In the wake of the Dobbs decision by the vicious zealots of the Supreme Court, this stanza has a particular poignancy:

High school girl with a bourgeois dream

Just like the pictures in the magazine

She found on the floor of the laundromat

A woman with kids can forget all that

If she comes up pregnant what’ll she do

Forget the career, forget about school

Can she live on faith? live on hope?

High on Jesus or hooked on dope

When it’s way too late to just say no

You can’t make it here anymore

In the 14 states that have outlawed abortion, there were 68,000 pregnancies that resulted from rape. Fuck your morals, Supreme Court, and fuck the god you worship.

Eve of Destruction is nearly 60 years old, and after that vast span, remains amazingly timely. Unfortunately.

Think of all the hate there is in Red China

Then take a look around to Selma, Alabama

Ah, you may leave here, for four days in space

But when you return, it’s the same old place

The poundin’ of the drums, the pride and disgrace

You can bury your dead, but don’t leave a trace

Hate your next-door neighbor, but don’t forget to say grace

Substitute all the fascist dictatorships in Russia, in Hungary, in Turkey, even in Israel, for “Red China” and you’ve got today’s headlines. “Even the Jordan River has bodies floatin’.”

On a less gloomy note, there’s one song that is on my list of unforgettably powerful pieces for no other reason than that it is an absolutely beautiful song, soaring and inspiring. “Bratya” by Michiru Oshima, and performed (in Russian) by the Moscow Philharmonic Orchestra and Choir. It comes from, of all places, a Japanese anime from the turn of the century: Full Metal Alchemist. The song was written specifically for the anime, and the English translation perfectly captures the profound tragedy of the youthful Edward and Alfonse Elric, crippled and unnatural due to their breaking the first law of alchemy and attempting to bring their dead mother back to life. It’s a dark and diabolical premise that makes this show one of the best animes made. And any anime where Oshima appears in the credits pretty much guarantees it will be something special. Soundtracks, even incidental music, can have powerful effects. This is, quite simply, a lovely song telling a story of tragedy and hope.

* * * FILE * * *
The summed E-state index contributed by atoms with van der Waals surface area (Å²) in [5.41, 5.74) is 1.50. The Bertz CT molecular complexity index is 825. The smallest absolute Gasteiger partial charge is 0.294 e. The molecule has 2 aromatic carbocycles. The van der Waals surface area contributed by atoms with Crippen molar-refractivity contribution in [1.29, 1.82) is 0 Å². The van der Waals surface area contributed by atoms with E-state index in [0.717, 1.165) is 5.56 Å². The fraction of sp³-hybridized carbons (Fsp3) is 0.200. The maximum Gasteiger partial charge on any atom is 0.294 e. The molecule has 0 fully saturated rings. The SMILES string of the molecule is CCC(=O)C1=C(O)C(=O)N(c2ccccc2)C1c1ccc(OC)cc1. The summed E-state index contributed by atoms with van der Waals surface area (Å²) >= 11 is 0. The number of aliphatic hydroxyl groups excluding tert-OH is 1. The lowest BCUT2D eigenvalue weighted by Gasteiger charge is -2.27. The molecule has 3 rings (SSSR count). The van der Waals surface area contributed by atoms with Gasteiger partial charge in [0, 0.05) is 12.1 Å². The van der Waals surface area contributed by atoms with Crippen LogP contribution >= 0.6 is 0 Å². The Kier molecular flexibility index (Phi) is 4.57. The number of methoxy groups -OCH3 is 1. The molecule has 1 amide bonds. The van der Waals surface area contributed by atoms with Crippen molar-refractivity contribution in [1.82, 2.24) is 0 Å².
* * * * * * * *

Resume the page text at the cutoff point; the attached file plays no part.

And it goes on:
Steve Earle has written some of the most stunning songs around. You could call him a protest singer but only if you stipulate that his anger is more existential and less political. He challenges reality.

A long time ago before the ice and the snow

Giants walked this land each step they took

The mighty mountains shook and the trees took

A knee and the seas rolled in

Then one day they say the sky gave way

And death rained down, and made a terrible sound

There was fire everywhere and nothing was spared

That walked on the land or flew through the air

When all was over the slate wiped clean with a touch

There God stood and He saw it was good

And He said, “Ashes to ashes and dust to dust”

Just his album “Jerusalem” is one of the greatest gems around.

Obviously this list is personal, and I’m sure some of you are thinking, “That idiot. That song was dumb.” I could list a dozen others, including, yes, some songs that are dumb. Knew they were dumb when I first heard them, but they had a certain something…

As for whether I’m an idiot, well, be kind.

In any event, farewell, Melanie, and farewell, Les McCann. And thank you. You gifted us, not just with delightful songs, but cherished memories.

Links to the full lyrics are below, and all of the songs mentioned can be found on YouTube.